In recent years, we have begun the academic year with an outline of our institutional priorities. These priorities will surely evolve as conditions change, as new information becomes available, and as we respond to unanticipated challenges. Still, it is helpful to begin the year with an understanding of our agenda for the year.
1. Advancing our strategic plan in a constrained economic environment. Compared to most college and universities, Washington and Lee University was favorably positioned for the dramatic economic downturn our nation experienced and is still experiencing. That does not mean we have been spared. Our revenues will continue to be constrained, primarily (but not entirely) because of the 17% reduction in our endowment. Our relatively strong position-with an emphasis on relatively-provides us with the opportunity to make difficult choices patiently and strategically. It does not mean we will be spared the need to make choices. Guiding those choices will be a commitment to our core mission; an understanding that the people of Washington and Lee-our faculty, staff, and students-are our primary strengths; and a continuing commitment to the strategic plan objectives, which seem especially appropriate for the new economic circumstances we face. In the midst of conserving the budget where we can for the current year and planning for future years, we should find opportunities to consider how higher education has changed and how Washington and Lee must adapt to those changes.
2. Admissions, financial aid, and meeting the "affordability" challenge. Among the changes in higher education, especially private higher education, is an increasing emphasis on affordability. Families-not just those with students currently in college but also those saving for their young children-will be much more aware of costs and may very well be looking at colleges with a different mix of considerations than in the past. As we anticipated in our strategic plan before the economic downturn, Washington and Lee needs a strong financial aid program in order to continue attracting the most qualified students, regardless of their financial circumstances. We need also to anticipate the changing demographic profile of the college student population. This is a year to focus on the structure of our financial aid program and the way we communicate with prospective students and their families.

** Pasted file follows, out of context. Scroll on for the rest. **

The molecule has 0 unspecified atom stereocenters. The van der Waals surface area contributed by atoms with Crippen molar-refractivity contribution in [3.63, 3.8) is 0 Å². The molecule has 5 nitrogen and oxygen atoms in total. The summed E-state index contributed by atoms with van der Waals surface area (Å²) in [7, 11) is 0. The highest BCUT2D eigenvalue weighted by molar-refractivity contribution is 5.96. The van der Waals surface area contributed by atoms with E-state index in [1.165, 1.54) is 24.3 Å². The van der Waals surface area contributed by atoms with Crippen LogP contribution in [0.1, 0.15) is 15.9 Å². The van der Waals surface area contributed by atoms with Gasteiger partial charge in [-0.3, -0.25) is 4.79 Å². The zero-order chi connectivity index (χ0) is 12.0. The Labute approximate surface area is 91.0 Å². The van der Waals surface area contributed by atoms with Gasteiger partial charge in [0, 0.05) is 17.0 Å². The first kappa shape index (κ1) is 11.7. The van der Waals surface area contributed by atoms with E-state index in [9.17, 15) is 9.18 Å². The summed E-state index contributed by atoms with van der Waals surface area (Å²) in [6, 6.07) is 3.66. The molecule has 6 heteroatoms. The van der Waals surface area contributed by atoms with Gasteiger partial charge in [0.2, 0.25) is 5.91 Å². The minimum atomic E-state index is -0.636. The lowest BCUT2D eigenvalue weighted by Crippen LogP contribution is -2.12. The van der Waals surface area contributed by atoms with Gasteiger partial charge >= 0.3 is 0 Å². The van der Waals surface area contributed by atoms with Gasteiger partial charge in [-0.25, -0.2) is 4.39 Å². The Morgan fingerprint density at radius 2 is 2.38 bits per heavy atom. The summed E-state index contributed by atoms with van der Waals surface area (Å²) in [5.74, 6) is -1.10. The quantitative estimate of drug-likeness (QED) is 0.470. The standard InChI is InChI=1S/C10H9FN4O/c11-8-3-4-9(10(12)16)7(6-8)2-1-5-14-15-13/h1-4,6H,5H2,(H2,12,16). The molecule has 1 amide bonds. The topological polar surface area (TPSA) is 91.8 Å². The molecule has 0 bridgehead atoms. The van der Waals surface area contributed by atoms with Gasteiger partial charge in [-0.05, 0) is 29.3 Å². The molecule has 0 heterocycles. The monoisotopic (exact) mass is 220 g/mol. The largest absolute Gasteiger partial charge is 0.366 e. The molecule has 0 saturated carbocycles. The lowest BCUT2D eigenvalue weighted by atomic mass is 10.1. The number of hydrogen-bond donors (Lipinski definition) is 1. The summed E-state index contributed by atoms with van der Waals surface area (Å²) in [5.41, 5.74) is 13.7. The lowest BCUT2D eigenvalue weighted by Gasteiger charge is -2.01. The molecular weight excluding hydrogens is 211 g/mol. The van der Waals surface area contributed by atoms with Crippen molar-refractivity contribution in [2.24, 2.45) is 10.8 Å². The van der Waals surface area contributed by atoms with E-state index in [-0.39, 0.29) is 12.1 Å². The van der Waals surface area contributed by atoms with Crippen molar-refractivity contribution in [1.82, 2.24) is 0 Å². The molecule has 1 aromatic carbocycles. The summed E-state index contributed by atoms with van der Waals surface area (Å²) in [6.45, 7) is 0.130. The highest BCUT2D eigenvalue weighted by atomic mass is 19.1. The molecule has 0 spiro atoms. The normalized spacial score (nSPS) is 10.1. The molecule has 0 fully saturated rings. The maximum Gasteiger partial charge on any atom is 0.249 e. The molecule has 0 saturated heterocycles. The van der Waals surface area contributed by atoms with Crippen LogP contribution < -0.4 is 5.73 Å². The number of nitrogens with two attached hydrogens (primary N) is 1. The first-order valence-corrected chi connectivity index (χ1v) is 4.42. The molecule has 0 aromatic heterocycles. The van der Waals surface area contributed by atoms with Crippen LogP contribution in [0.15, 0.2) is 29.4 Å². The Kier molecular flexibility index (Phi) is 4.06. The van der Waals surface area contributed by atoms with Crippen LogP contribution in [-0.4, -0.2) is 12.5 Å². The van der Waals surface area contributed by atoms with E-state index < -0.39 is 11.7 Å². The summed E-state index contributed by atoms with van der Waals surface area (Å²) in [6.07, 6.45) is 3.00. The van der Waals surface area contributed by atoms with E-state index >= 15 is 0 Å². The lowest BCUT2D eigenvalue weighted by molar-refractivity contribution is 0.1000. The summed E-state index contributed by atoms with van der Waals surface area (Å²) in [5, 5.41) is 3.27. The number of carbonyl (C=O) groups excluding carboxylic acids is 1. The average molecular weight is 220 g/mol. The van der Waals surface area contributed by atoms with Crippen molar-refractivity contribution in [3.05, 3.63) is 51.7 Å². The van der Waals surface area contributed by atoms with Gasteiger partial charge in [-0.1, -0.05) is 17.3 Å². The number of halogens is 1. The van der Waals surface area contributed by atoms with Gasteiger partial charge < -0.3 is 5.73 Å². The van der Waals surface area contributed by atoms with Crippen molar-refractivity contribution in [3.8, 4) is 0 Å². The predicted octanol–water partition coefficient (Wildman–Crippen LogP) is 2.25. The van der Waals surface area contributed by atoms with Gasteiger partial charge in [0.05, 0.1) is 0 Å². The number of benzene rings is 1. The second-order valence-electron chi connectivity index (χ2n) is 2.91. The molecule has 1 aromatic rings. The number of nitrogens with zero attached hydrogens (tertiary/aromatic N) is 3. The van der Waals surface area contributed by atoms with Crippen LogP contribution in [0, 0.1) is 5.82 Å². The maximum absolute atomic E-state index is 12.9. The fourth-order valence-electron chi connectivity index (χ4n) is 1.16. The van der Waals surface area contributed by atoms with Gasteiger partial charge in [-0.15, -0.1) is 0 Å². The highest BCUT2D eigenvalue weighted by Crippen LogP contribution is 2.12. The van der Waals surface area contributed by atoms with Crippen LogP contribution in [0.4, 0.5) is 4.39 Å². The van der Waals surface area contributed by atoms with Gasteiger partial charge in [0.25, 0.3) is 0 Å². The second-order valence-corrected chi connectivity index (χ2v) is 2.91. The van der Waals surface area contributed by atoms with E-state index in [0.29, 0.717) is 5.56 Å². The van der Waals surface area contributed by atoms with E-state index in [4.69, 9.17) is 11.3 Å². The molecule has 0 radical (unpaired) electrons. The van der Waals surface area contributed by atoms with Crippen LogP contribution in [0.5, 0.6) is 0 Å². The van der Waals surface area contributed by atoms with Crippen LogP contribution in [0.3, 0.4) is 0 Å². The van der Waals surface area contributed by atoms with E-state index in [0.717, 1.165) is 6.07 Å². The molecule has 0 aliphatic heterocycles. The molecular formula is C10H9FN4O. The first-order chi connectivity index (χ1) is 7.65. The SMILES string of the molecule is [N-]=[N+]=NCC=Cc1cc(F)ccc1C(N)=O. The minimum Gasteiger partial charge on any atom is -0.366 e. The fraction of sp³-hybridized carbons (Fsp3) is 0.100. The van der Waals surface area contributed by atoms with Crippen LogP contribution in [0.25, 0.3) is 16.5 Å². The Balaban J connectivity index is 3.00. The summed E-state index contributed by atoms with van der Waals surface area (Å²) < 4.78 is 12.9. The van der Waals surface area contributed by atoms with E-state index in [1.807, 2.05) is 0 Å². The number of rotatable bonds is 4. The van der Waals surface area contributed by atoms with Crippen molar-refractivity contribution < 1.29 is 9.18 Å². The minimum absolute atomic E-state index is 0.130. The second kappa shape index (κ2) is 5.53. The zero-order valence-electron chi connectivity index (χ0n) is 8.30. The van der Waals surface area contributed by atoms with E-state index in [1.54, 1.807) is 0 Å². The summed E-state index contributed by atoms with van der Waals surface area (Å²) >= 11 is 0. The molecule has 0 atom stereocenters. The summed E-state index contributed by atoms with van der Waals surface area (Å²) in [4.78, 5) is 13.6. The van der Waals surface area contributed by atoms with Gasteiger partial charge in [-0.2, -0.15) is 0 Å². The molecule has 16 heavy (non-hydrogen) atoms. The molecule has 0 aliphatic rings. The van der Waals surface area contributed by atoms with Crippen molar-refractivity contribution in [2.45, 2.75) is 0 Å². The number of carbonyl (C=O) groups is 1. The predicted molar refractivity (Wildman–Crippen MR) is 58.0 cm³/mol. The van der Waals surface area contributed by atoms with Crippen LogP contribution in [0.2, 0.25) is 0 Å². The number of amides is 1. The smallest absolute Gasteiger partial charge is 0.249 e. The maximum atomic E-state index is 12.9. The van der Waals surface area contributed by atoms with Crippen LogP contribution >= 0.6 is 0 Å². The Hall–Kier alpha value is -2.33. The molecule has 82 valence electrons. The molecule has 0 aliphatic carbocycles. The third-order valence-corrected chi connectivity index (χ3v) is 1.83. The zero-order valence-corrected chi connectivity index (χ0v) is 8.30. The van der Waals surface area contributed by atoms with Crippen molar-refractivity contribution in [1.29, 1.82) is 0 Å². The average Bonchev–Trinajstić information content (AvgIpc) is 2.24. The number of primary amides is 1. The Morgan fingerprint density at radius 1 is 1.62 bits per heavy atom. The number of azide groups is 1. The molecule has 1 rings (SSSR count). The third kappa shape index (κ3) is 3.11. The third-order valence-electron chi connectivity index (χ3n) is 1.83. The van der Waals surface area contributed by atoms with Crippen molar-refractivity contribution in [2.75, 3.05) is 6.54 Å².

3. Planning the upcoming capital campaign. Throughout the year, we will continue in the "quiet phase" of our capital campaign. The generosity and commitment of our dedicated supporters-alumni, friends, and parents-continues to inspire us on campus. Last year, we received three of the ten largest gifts in the University's history and recorded the second largest annual fund in our history. The challenge for the coming year is two-fold. First, we need to plan the public launch of the campaign, expected in the fall of 2010. Second, even more than before, we need to ensure those who support us that we are careful stewards of this University and its core mission.
4. Academic and Student Life. Throughout the year, we will address a number of separate but related issues concerning student life and academic life. We will launch our new Spring Term and the dozens of new courses that will be offered under the new format and structure. The reform of the School of Law curriculum, especially its innovative third-year curriculum, is now underway. Later this month, the national Washington and Lee Teacher-Scholar Symposium should enrich our campus conversation about the academic profession in liberal arts colleges. In the area of student life, we will conduct a review of the Student-Faculty Hearing Board. And we will continue to engage students in consideration of their student culture, including Greek life and gender relations. What unites these seemingly separate topics is a rededication to a key component of our institutional philosophy and values. We must "pursue our educational mission in a climate of learning that stresses the importance of the individual, personal honor and integrity, harmonious relationships with others, and the responsibility to serve society through the productive use of talent and training."
5. Sustainability. We will continue our concerted efforts toward meeting our commitment of creating a sustainable campus. By January, 2010 we will submit our implementation plan to ultimately achieve carbon-neutrality. Having completed a baseline study we now have a very clear understanding that energy (heating, cooling, and lighting) is the largest component of our carbon footprint and fortunately it is an area where we, individually and collectively, can make significant improvements. Our goal is to reduce energy consumption by 25% within a 4-year period. To assist us in meeting this goal, the University Sustainability Committee will focus its efforts on educating the community about individual and collective green practices.